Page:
Wales are celebrating a third Grand Slam in 11 years after they put Ireland to the sword in ruthless fashion to storm to the Six Nations title.
After Hadleigh Parkes early try, Gareth Anscombe added a conversion and three penalties for a 16-0 half-lead as Irelands indiscipline cost them dear.
And the fly-half added three more in an equally one-sided second period, Ireland looking nothing like the second-ranked team in world rugby, Jordan Larmours late try no sort of consolation.
Seldom in this championship have Wales been spectacular in attack but their defence has been remorseless and their fortitude under pressure remarkable, and the celebrations will go long into a sodden Cardiff night.
It means Warren Gatland, in his 50th and final Six Nations match in charge, becomes the first coach in Five or Six Nations history to win three Slams, his teams record-breaking winning run now stretching to 14 games.
Cardiff council are expecting up to 275,000 people in the capital, and football fans will also be passing through the city for Swanseas 5.20pm FA Cup clash with Manchester City.
Wales 25 Ireland 7: Gatland given a Grand Slam send-off
For Ireland the tournament ended as it began, with a chastening defeat that leaves significant questions hanging over their World Cup ambitions.
In an atmosphere of feverish excitement Wales exploded from the blocks, bundling Jacob Stockdale into touch from the kick-off and setting up a driving maul from the line-out before Anscombes cute chip was gathered by Parkes for the centre to tumble over the line.
It took a last-ditch tackle in the left-hand corner from Parkes to stop Stockdale striking back immediately after Johnny Sextons cross-kick, although Wales then lost George North to injury, Anscombe moving to full-back, Dan Biggar coming in at fly-half and Liam Williams switching to the right wing.
Ireland were being starved of possession and territory, shipping too many soft penalties, Anscombe landing one from way out wide for 10-0 with 20 minutes gone.
As the rain swept in Joe Schmidts men finally built a period of pressure but struggled to convert it into points.
First Sexton kicked a penalty to the corner but the subsequent driving maul was disrupted by formidable Welsh defence, and another prime attacking opportunity was tossed away when CJ Stander tried to take a quick tap and go from a scrum free-kick 10 metres out and instead kicked it straight into a team-mate.
Anscombe drilled over a second penalty of his own from 40 metres and added another with the clock red to make it 16-0 at the interval, the capacity crowd in full cry, the Slam in their sights.
Ireland needed to score first in the second period but Cian Healy entered a ruck from the side and Anscombe made no mistake from the tee, Irelands woes summed up by Sexton putting the re-start dead.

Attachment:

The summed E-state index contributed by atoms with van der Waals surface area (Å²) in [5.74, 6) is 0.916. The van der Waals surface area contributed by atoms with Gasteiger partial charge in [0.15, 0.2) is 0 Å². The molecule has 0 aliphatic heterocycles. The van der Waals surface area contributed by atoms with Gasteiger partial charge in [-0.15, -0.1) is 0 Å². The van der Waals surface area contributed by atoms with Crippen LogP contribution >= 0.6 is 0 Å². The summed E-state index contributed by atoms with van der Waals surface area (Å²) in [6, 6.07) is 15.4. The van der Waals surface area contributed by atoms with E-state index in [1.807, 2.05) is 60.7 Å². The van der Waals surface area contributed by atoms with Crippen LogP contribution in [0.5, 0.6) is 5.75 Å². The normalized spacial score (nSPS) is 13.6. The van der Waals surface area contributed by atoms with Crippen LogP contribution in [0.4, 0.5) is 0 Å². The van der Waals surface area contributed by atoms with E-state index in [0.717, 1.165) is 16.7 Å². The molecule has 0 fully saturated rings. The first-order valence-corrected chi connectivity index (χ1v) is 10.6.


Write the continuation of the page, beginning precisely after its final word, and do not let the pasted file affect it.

When Ireland did threaten the Welsh line through a series of powerful drives from their forwards, the ball was thrown into touch by Sexton when it finally went wide.
So comfortable and one-sided was it that the victory songs were ringing round the three tiers of the steep-sided stadium with half an hour still to play.
The tension that so many had expected was totally absent, an Ireland team who had beaten world champions New Zealand in the autumn and won a Slam of their own at Twickenham a year ago utterly unrecognisable.
Anscombes sixth penalty added salt to the wounds as the rain became torrential, the only question whether the visitors would be kept scoreless.
Superlative defence on the Welsh line kept them at bay until replacement Larmours try deep into the final moments, but nothing could dampen the mood as the final whistle sounded.
Wales captain Alun Wyn Jones, speaking to BBC One: “Anything can happen when you work hard and youre a proud nation and weve shown that.
“Warrens the man at the top and weve been under pressure but hes always been unwavering. Hes got a bit left on his contract but Im sure well miss him when hes eventually gone.
“At times weve been unconvincing so we like to think theres still potential in us. Were well aware weve just put a big target on our backs before the World Cup.”
Wales coach Warren Gatland, speaking to BBC One: “It was a fantastic performance, we didnt look too tired did we?
“We spoke beforehand about the players playing for themselves, their families and the fans and being able to create a bit of history. You can never take that away from them now.
“I said if we won the first game against France weve got a good chance of winning the whole thing. If that creates that bit of belief in the players then maybe something like this can happen.”
Ireland captain Rory Best, speaking to BBC One: “Wales had a cracking start. They built into the game. Theyre a very determined side and hard to beat here.
“We couldnt get a footing in the game. Our set-piece wasnt up to the standard that we expect. They put a lot of pressure on us and we struggled to respond.
“Its been a very competitive Six Nations. We have to go and address why we lost. Weve been inconsistent this championship and well have to dust ourselves off and finish the calendar year strong.
“We can talk about the aftermath of this later on but you have to give credit to Wales – theyre deserved Grand Slam winners.”
Wales: L Williams; North, J Davies, Parkes, Adams; Anscombe, G Davies; Evans, Owens, Francis, Beard, Jones (capt), Navidi, Tipuric, Moriarty.
Replacements: Dee for Owens (60), Smith for Evans (53), Lewis for Francis (53), Ball for Beard (70), Wainwright for Moriarty (70), A Davies for G Davies (56), Biggar for North (8), Watkin for Parkes (70).
Ireland: Kearney; Earls, Ringrose, Aki, Stockdale; Sexton, Murray; Healy, Best (capt), Furlong, Beirne, Ryan, OMahony, OBrien, Stander.
Replacements: Scannell for Best (64), Kilcoyne for Healy (58), Porter for Furlong (64), Roux for Beirne (58), Conan for OBrien (51), Marmion for Murray (70), Carty for Sexton (72), Larmour for Kearney (64).